Additionally, rather than injecting the spherule behind the iris, as we were initially taught, I prefer to inject it (Figure 2A) into the capsular bag, where the capsulorhexis overlap of the lens optic and the inferior edge of the lens haptic can hold the spherule in position (Figure 2B).
Injecting the dexamethasone injectable suspension 9% spherule into the capsular bag (A) utilizes the capsulorhexis leaflet and the lens itself to hold the spherule in position (B).
With this approach, the medication stays
in place nicely rather than popping out, especially in a patient with larger pupils.
Case 3: Presbyopia-correcting IOL candidate
A 56-year-old pastor presented for a cataract evaluation with complaints of decreased vision interfering with daily activities and night driving.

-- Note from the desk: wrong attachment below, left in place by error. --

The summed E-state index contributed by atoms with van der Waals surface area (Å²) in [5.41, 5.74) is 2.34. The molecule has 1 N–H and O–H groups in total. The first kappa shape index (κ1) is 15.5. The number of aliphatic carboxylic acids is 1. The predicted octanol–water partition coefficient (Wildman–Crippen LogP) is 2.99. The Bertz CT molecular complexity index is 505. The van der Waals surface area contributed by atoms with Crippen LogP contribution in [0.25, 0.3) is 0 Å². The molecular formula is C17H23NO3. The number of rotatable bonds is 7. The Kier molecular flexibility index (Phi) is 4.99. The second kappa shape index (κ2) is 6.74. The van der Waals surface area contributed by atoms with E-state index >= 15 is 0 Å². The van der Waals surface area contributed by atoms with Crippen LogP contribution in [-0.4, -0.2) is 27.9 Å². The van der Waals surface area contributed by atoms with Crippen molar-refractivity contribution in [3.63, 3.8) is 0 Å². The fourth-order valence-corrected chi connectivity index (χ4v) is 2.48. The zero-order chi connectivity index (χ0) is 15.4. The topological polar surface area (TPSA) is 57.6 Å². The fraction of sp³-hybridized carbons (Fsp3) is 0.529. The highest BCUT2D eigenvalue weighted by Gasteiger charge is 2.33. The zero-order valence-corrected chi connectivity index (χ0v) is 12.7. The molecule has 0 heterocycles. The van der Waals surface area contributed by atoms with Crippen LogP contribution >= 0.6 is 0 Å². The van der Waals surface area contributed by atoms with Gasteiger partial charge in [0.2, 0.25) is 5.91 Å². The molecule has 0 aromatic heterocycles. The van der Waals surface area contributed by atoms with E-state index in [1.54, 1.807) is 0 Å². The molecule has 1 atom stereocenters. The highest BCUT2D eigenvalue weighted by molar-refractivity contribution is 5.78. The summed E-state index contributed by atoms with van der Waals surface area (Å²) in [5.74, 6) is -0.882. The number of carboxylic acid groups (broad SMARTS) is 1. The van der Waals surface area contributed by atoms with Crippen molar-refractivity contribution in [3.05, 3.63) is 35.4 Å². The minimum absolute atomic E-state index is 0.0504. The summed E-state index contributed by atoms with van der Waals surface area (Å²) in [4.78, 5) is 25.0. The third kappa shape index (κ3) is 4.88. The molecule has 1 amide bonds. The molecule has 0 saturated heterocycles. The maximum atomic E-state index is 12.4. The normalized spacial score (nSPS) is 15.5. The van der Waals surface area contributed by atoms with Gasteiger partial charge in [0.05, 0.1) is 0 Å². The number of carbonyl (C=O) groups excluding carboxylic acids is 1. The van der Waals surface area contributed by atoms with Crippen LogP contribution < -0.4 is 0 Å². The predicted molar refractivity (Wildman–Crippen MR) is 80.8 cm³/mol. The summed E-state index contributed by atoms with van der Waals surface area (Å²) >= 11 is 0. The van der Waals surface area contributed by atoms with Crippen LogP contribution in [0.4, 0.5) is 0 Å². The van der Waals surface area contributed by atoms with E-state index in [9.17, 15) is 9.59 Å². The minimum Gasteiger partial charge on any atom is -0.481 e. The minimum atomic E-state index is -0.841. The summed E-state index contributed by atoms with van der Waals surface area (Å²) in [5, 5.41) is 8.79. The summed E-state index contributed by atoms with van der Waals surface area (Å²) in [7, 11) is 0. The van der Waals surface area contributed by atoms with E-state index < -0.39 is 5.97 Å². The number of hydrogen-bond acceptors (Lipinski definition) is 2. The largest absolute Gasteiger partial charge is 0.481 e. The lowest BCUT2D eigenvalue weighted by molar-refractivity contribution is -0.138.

He wore contact lenses to correct for moderate myopia and had previously received a diagnosis of MGD.
Upon exam, BCVA in the left eye was 20/40, worsening to 20/80 with glare. The macula, optic nerve, and IOP were all normal.
He had 1+ nuclear sclerosis, with a 2+ posterior subcapsular cataract (PSC) OS and 1+ PSC OD.
He wanted spectacle independence, with a strong need for good intermediate vision for computer work and the ability to see his notes on the lectern in church. I planned femtosecond laser-assisted cataract surgery on the left eye with a PanOptix (Alcon) trifocal lens.
We discussed that he would wear a multifocal contact lens OD until that eye could be treated and that he would need to stop wearing contact lenses for 2 to 4 weeks prior to biometry.
With a patient who has OSD and potential contact-lens warpage, it is important to look closely at the keratometry and make sure multiple measurements are in agreement before proceeding with a premium IOL.